By Jordan J. Hill –Blackdoctor.org
Today, 600 million Africans still don’t have access to electricity. There, power is inaccessible, unaffordable, and unreliable. For example, Senegal has power but frequently has power outages. According to the World Bank, “this traps people in poverty, clinics cannot refrigerate vaccines, businesses have shorter operating hours, and students find it difficult to read after dark.”
“Giving people the basic necessity like the ability to turn the lights on, is huge. It can change a people’s health tremendously and instantly,” says Dr. P. Gould, an expert in the field of family medicine.
This is the driving force for grammy nominated singer and producer Akon’s mission: providing clean electricity to these people. Akon, originally from the US of Senegalese saw the need and went found a way to make it happen. The project, ¨Akon Lighting Africa¨, has a credit line of $1 billion dollars and employs over 5,000 people. Launched officially in 2014, so far work is already underway in fourteen different countries.
Akon and Thione Niang, the co-founders of Akon Lighting Africa with Samba Bathily, both grew up in Kaolack, Senegal, a town without electricity. It is their childhood memories and personal experience of a “life without light” that fuels their commitment.
When I was young, we had to study by candle light with only one candle for the entire family. I want to make sure that children no longer have to work in those conditions.”
They began discussing what they could do to actively help drive Africa’s transformation in September 2013 in Washington DC. A few weeks later they agreed that the top priority was to invest in energy, particularly in rural and semi-urban areas, because this was the essential foundation for everything else – education, health and economic development.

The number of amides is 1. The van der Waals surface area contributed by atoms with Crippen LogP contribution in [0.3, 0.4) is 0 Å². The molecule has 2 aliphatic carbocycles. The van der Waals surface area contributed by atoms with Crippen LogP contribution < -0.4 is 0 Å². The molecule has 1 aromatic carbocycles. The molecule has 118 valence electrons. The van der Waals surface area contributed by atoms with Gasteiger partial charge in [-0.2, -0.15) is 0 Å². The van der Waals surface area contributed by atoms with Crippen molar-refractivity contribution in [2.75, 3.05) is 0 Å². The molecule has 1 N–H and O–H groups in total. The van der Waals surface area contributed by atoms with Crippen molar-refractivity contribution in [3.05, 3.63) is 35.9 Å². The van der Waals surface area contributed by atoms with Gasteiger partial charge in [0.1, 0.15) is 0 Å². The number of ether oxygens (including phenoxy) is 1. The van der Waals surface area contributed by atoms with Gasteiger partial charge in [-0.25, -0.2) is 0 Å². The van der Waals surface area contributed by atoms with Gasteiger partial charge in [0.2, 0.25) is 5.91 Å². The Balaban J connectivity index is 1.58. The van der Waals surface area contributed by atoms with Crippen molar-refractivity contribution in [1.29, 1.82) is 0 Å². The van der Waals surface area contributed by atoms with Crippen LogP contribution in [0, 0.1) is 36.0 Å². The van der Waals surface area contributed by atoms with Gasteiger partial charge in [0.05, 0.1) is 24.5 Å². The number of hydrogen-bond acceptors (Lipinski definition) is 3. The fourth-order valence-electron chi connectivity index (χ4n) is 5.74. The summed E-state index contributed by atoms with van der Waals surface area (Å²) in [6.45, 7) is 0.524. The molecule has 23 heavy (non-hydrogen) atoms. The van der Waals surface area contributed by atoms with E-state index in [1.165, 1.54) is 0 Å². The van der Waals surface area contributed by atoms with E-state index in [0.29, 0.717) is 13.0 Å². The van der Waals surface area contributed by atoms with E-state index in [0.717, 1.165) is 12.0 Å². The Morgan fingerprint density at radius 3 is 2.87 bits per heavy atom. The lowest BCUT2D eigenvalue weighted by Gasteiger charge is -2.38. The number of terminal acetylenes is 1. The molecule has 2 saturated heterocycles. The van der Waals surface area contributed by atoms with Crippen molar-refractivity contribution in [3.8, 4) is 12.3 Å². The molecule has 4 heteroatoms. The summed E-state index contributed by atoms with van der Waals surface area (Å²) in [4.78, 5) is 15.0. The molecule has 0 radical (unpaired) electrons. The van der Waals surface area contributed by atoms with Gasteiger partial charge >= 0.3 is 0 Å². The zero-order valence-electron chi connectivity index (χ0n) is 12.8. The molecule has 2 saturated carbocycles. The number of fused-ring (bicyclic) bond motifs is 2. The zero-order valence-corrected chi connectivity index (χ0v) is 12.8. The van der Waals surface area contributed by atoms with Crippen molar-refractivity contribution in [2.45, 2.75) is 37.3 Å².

Their plan came to life once they were joined by Samba Bathily, an entrepreneur from Mali specializing in solar energy. Not only did he share Akon and Thione Niang’s beliefs, he was also able to provide targeted solutions through his company, Solektra INT, which supplies solar-powered equipment. By combining their networks and international experience and expertise, the three men launched this ambitious project in February 2014, with a view to supporting African growth as well as the empowerment of African youth.
Since then, the three founders have put everything into the project, negotiating win-win partnerships with African States and continuing to extend this initiative and amplify its impact.
Akon plans to solve what he calls an “energy crisis” through different projects. Believe it or not, he is utilizing free energy to achieve this. Energy from the sun. For one, there will be solar powered steet lamps installed to improve visibility in the darkness of the night. For peoples’ homes, he will have electric indigo systems installed. Also there will be solar micro generators installed. Not only will Africa begin to “light up”, but this project also create numerous jobs, primarily employing the youth for installation and maintenance purposes.
But it doesn’t stop there. At the second United Nations Sustainable Energy for All forum, Akon announced the creation of a Solar Academy. This will instill the importance and develop skills in the production and use of solar energy. Consequently, Africans in these countries can develop their own ideas and solutions that were not thought of previously. Furthermore, in turn, these students can spread the knowledge and continue acheiving Akon’s goal.
Clearly Akon wants to acheive this as soon as possible. At the beginning of the week, Akon started what he calls “9 days, 9 countries, and 9 presidents,” which includes Malia, Gambia, Burnika Faso, and Senegal.